Family physicians complete a residency program after medical school and pass an exam given by the American Board of Family Practice. Family physicians used to provide all of the medical care for the majority of families – from pregnancy and birth all the way to geriatric care. The increase of specialists and growing liability concerns has reduced the number of family physicians that provide maternity care. Around 25% of family physicians still provide maternity care in the US.
Studies comparing family physician practice to that of midwives and OBs have found that family physicians are more likely than midwives but less likely than OBs, to perform interventions. In many cases, if a mother becomes high-risk she would be transferred to an OB. However, some family physicians are also trained surgeons so they can perform c-sections and provide other high-risk care.
The advantage to using a family physician is a complete continuity of care. You might already have a relationship with your doctor and they will provide simultaneous care for you and your baby during the postnatal period and beyond.
If you family physician does offer maternity care, they most likely deliver in a hospital. There are a few physicians that offer home birth care but state laws, large physician practices, and liability concerns mean it isn't a common service.
Certified Nurse Midwives – Home Birth, Freestanding Birth Centers or Hospital Birth
When you hear midwife you might picture a free spirited woman with little medical training. However, a certified nurse midwife (CNM) is a registered nurse that has graduated from an accredited nurse-midwifery program with an advanced nursing degree, certificate or masters degree and passed an exam by the American Midwifery Certification Board (AMCB). Just like any other professional, her (or his, yes there are male midwives) appearance, lifestyle and personality varies greatly.
They also support women in a variety of births, not just home birth. A CNMs training focuses on wellness, prevention and holistic maternity care. Their nursing background means they have skills to support women at home, in a freestanding birth center or in a hospital setting.
For low-risk women, this low-risk provider often means an intervention free birth, or a birth with only necessary interventions if complications arise. They are more likely than an OB to discuss your emotional health, your diet and your birth preferences. The average midwifery appointment is closer to sixty minutes while the average OB appointment is fifteen. Even if you are not planning a completely intervention free birth, some private CNM provide personalized holistic care in a hospital setting.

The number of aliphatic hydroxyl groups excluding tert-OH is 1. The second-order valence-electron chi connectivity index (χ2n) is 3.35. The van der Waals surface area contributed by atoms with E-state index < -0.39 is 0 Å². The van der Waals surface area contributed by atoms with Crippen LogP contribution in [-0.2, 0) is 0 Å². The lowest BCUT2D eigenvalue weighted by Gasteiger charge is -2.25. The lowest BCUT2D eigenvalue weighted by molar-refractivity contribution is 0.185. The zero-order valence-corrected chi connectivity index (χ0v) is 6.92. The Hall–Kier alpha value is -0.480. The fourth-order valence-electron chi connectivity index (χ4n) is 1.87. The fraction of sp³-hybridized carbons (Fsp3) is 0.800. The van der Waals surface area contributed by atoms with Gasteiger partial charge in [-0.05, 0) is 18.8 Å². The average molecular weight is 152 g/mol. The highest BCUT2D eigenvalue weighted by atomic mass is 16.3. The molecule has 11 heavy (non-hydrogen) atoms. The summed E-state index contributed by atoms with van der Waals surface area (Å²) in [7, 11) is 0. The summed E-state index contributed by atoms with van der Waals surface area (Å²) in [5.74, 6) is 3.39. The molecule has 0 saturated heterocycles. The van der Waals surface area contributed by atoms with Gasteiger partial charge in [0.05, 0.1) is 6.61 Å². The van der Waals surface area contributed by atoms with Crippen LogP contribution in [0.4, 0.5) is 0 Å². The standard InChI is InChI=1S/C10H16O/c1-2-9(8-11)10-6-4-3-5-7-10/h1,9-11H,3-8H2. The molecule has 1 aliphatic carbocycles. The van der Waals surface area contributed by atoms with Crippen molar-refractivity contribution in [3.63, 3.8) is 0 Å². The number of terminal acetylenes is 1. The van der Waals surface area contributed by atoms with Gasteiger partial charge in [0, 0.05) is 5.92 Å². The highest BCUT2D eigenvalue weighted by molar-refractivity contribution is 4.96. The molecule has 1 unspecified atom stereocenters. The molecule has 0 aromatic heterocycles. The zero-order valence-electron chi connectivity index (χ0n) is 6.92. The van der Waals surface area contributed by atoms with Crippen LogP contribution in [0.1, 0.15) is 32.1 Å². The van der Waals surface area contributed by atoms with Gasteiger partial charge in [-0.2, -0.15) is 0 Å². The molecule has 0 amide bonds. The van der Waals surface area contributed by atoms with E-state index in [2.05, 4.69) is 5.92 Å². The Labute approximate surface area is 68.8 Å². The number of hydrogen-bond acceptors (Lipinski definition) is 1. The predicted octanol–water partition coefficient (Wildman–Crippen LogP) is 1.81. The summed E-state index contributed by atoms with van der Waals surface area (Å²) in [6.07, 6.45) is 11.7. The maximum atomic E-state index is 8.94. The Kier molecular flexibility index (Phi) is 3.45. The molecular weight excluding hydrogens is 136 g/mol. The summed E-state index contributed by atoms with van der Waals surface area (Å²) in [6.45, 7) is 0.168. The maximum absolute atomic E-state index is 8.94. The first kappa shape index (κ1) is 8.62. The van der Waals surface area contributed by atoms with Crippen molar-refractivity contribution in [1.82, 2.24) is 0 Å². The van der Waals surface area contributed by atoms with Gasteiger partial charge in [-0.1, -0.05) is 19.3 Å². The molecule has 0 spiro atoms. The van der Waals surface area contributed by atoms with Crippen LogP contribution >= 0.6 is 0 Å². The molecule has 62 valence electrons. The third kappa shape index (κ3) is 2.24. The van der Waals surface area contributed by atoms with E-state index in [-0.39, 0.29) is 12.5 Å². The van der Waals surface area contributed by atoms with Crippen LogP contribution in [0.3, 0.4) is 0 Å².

The safety of planned home birth or freestanding birth center for a low-risk mama with a CNM in attendance has been supported by many studies. Birth is a normal physiological process, though complications can arise, it often unfolds best without interventions. In fact, some routine interventions done in hospitals can increase the need for more interventions, this is known as the cascade of interventions.
Should unexpected complications arise, CNMs are trained to handle them. They carry oxygen, Pitocin for postpartum bleeding and know neonatal resuscitation. CNMs have safety guidelines to define low-risk and will recommend anyone not falling within those guidelines deliver at a hospital so they have access to obstetrical care. Some states require a CNM have an OB they refer to, or one that provides back up care or oversight.
Midwives are also trained to help women establish breastfeeding. While they aren't certified lactation professionals, they are able to help most women with routine breastfeeding initiation. The low risk birth support and lack of mother baby separation that occurs in out-of-hospital settings also helps with initiating breastfeeding.
Certified Midwives (CM) graduate from the same accredited programs as CNM and pass the same exam, but their undergraduate degree is a non-nursing degree – though it is often healthcare related. Their care is very similar to that of a CNM, they often work in similar settings but they are not legal in every state.
Home Birth or Freestanding Birth Center Birth With A Certified Professional Midwife (CPM)
A certified professional midwife (CPM) is an independent individual that has met the qualifications set by the North American Registry of Midwives (NARM). They do not typically hold a nursing degree, and don't necessarily need a degree to meet the NARM qualifications. They are legal in some states, illegal in others and in some they aren't legal or illegal – they are in a bit of a gray area.
These midwives receive their training under an apprentice style learning, but also with academic and clinical components, and they must pass an exam. Unfortunately, the confusing legality can make choosing a CPM confusing. You can learn more about CPMs by visiting NARM.
Most CPMs provide home birth care. If CPMs are legal in your state, there might be a freestanding birth center run by CPMs. These midwives are also trained to handle complications and are equipped to support low-risk mamas in out-of-hospital settings.
Some families choose CPM care due to the personal nature of it. The traditional midwifery approach often equals a close relationship between mother and midwife and a holistic approach that includes the whole family.
As you can see, you have several options when it comes to choosing a maternity care provider. Take time to think about your ideal birth.
Is it likely to happen with the care provider you've chosen?